From Bloomberg:

U.S. Attorney Patrick Fitzgerald said he will present evidence to a second grand jury in his investigation into who leaked the identity of Central Intelligence Agency operative Valerie Plame.

The disclosure, contained in court papers and also announced at a court hearing today in Washington, suggests there may be new charges in the two-year probe.

I'll Stop Robbing Banks if You Promise Not To Convict Me For The Others

That's the juicy nuget center of a bizarre stance by the Republican Party of Texas, which is caught up in the center of a DeLay/TAB-like scandal over inappropriate use of funds.

Not sure why Escamilla agreed to it... I bet Ken Oden wouldn't have. I'm sure TAB/DeLay/RPT were all acting innappropriately independently.

To suggest some form of GOP collusion to violate Texas's one campaign law in order to force redistricting down Texans throats would be CRAZY!!!!

From the Statesman:

The Republican Party of Texas avoided prosecution Thursday by agreeing to stop using corporate money for some political activity.

Although party officials denied criminal wrongdoing, they signed an agreement with Travis County Attorney David Escamilla as he was preparing to present to a Travis County grand jury the results of his 18-month investigation into the GOP's 2002 campaign activities.

Friday Daydreams

If only. . .

Go Murtha, screw you Granger

As has been widely reported:

The congressional debate over the Bush administration's handling of the war in Iraq escalated Thursday when a House Democrat with a reputation as a hard-nosed defense hawk called for the immediate withdrawal of U.S. troops.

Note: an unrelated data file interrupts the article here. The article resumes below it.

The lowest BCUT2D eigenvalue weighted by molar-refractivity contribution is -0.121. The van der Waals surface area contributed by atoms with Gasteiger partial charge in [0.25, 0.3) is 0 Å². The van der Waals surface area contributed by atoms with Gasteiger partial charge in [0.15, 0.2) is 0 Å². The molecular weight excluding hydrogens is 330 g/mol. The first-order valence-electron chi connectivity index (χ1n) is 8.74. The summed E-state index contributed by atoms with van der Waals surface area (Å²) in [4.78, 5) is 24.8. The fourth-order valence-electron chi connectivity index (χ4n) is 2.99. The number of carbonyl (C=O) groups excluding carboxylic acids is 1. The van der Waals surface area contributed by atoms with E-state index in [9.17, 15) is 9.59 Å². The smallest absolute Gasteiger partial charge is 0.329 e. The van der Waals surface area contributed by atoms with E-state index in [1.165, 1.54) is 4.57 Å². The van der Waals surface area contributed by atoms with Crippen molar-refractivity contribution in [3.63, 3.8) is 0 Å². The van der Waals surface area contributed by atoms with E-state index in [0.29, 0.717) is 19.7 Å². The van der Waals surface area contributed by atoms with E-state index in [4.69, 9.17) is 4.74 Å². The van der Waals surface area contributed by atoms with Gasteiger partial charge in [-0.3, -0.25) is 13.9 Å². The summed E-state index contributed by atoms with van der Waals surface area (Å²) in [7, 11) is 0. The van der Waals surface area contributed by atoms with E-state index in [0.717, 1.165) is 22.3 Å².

"It's time to bring them home. They've done everything they can do," said Rep. John Murtha, D-Pa., the ranking Democrat on the House Appropriations defense subcommittee.

[...]

Murtha, a 73-year-old decorated Marine veteran who served as an intelligence officer in Vietnam, is widely respected by his colleagues on military matters. His stance has the potential to influence others in Congress who are nervous about falling public support for the war.


Kudos to Murtha for his retort to Cheney:

"I like guys who've never been there that criticize us who've been there. I like that," said Murtha. "I like guys who got five deferments and never been there and send people to war, and then don't like to hear suggestions about what needs to be done."


And screw you to Kay Granger for this remark:

But Rep. Kay Granger, a Fort Worth Republican who also sits on the defense appropriations subcommittee with Murtha, slammed his call for a troop withdrawal as "reprehensible and irresponsible."


Referring to the U.S. war dead in Iraq, Granger said a pullout would mean that "their lives have been lost in vain." As of Thursday, 2,082 American troops had died in combat in Iraq, according to the Associated Press.


This is basically the R position. Sending our military off to die in vain, continuing to let them die in vain, OK. Admitting this is occuring, not OK, unpatriotic.

Jimmy Buffett to campaign for Kinky

Buffett will campaign, in moderation
By BILL ADAIR, Times Washington Bureau Chief

CAMBRIDGE, Mass. - Singer Jimmy Buffett says he will campaign for only two candidates in the 2006 election: Bill Nelson and Kinky Friedman.

[...]